Steve Lloyd

Talking to Steve Lloyd, you can’t help but get the sense that the influence of this softly spoken, polite Brit is woven into the very fabric of CERN. As the author of the improved ATLAS Computing Workbook, he has certainly touched the working lives of all new members of ATLAS since 2005, but his reach extends further than that.

13th October 2008
13th October 2008

Anthony Morley

̉Walk through Restaurant 1 at about 1 p.m. on a weekday, and you can’t fail to notice the plethora of languages being spoken. Not only that, the diversity of accents twisting themselves around English or French conversations reveals just how many nationalities are represented at CERN. Nevertheless, listening to Anthony Morley mid-flow is still a bit of a novelty, given that he’s one of only a handful of Australians working on-site on ATLAS.

22nd September 2008
22nd September 2008

German Chancellor Merkel visits ATLAS

German Federal Chancellor Angela Merkel made a historic visit to CERN at the end of last month. During her brief 1.5 hours on site, she was taken on a whistle-stop tour of the ATLAS control room and cavern, and given the chance to look down on the largest particle physics experiment in the world from a dizzying height of 100 metres through the access shaft which links the massive underground cavern to the surface.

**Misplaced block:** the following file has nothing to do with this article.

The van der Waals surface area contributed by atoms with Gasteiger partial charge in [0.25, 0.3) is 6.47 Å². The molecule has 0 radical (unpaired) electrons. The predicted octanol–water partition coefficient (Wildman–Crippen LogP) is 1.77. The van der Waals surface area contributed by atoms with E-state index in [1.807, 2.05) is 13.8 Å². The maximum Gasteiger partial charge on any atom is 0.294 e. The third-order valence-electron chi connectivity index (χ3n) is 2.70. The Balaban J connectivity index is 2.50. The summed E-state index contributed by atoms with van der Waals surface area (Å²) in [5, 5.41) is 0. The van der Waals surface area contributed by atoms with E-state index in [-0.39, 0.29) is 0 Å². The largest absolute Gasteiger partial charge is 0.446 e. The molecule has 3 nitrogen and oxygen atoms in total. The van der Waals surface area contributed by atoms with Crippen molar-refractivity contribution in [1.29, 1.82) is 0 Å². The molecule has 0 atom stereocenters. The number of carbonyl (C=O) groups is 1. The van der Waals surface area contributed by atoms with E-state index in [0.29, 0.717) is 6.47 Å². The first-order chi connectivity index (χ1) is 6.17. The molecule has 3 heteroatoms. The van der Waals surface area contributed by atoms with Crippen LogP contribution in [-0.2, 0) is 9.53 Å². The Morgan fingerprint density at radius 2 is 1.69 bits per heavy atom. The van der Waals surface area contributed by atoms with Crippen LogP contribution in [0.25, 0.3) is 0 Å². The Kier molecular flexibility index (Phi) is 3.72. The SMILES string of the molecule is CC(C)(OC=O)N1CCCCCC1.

1st May 2008

Great Interest as ATLAS and CERN Open to Public

They say there’s no such thing as bad publicity, but how would recent attempts in a Hawaiian court to stop the opening of the LHC because of safety concerns affect the general public’s perception of CERN? The Open Day on 5-6 April gave the ATLAS Collaboration a chance to find out.

7th April 2008

ATLAS completes world's largest jigsaw puzzle

Celebrations are underway in the ATLAS Experiment, as the final element of the detector was lowered into the cavern on Friday February 29th, 2008. The second “small wheel” is also the final part of the muon subsystem, but the wheels themselves are small in name only. At 9.3 metres in diameter, and weighing in at 100 tons each, moving them from their construction warehouse, at the north-west tip of the CERN site in Geneva, to the underground ATLAS cavern was a challenge which was anything but small.

29th February 2008

Cables: The “blood vessels” of ATLAS

The cables within the ATLAS detector may be thought of as the blood vessels and nervous system of the experiment; they carry power to the detector, they deliver messages to control its functions and they relay the data taken, ready for analysis. Just as blood vessels and nerves criss–cross and connect the organs and tissues of the human body, cables penetrate the whole of the ATLAS volume, reaching each and every one of its elements.

15th January 2008

Dress Rehearsal for ATLAS debut

Dave Charlton and his team have a mammoth job on their hands; Charlton has been tasked with coordinating the Full Dress Rehearsal (FDR) of the computing and data analysis processes of the ATLAS experiment, a run–through which he describes as "essential, almost as much as ensuring the detector itself actually works".

15th December 2007